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Photo: Endangered Birds Released Into Wild

Birds bred at the San Diego Zoo are released into the wild
Michael Mace, San Diego Zoo Safari Park curator of birds, watches one of seven light-footed clapper rails released in the 915-acre San Elijo Lagoon Ecological Reserve on Aug. 16, 2012. (Image credit: Ken Bohn, San Diego Zoo Safari Park)

Seven of California's endangered light-footed clapper rails that were bred by the San Diego Zoo were released into the wild this week. The marsh birds added to a banner year for the species.

The seven birds were hatched at the San Diego Zoo Safari Park and Living Coast Discovery Center. They were released at the 915-acre San Elijo Lagoon Ecological Reserve on Aug. 16.

More than 300 light-footed clapper rails have been successfully bred and released since 2001 as a result of a joint breeding and reintroduction program by Team Clapper Rail, a unique partnership between three breeding centers — San Diego Zoo Safari Park, Living Coast Discovery Center and SeaWorld San Diego — along with U.S. Fish and Wildlife Service, U.S. Navy, Unified Port of San Diego, California Department of Fish and Game and Huntington Beach Wetland Conservancy, according to a zoo statement.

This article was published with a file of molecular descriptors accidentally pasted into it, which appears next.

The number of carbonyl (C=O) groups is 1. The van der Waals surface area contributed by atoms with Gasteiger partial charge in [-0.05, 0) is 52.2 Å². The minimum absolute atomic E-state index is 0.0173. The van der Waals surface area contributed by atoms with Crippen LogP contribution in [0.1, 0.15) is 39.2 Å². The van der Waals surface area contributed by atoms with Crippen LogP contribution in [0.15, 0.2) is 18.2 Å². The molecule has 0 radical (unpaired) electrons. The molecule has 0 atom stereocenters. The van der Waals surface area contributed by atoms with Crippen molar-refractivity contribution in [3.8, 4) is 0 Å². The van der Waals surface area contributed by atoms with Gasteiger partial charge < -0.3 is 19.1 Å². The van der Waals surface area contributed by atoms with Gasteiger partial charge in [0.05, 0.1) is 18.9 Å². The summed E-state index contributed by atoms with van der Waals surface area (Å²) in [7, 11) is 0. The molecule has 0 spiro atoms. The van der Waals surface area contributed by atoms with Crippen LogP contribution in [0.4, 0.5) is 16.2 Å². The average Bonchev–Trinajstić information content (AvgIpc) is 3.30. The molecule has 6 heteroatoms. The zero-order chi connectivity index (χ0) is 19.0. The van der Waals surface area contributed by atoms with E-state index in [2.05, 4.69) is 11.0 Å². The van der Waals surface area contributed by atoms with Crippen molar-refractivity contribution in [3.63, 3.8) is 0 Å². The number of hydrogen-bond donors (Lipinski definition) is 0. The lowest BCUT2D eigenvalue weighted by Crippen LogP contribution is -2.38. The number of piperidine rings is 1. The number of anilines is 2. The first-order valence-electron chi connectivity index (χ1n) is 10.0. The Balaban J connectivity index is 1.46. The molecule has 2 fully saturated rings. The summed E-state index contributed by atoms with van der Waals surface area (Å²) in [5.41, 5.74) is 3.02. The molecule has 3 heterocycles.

A census of wild clapper rail populations shows that 2012 has been a record-breaking year for the Southern California endemic species. Biologists estimate there are more than 500 breeding pairs in 19 wetlands from Santa Barbara to San Diego. In 1980, when the census began, there were 200 pairs in 11 wetlands.

Live Science Staff
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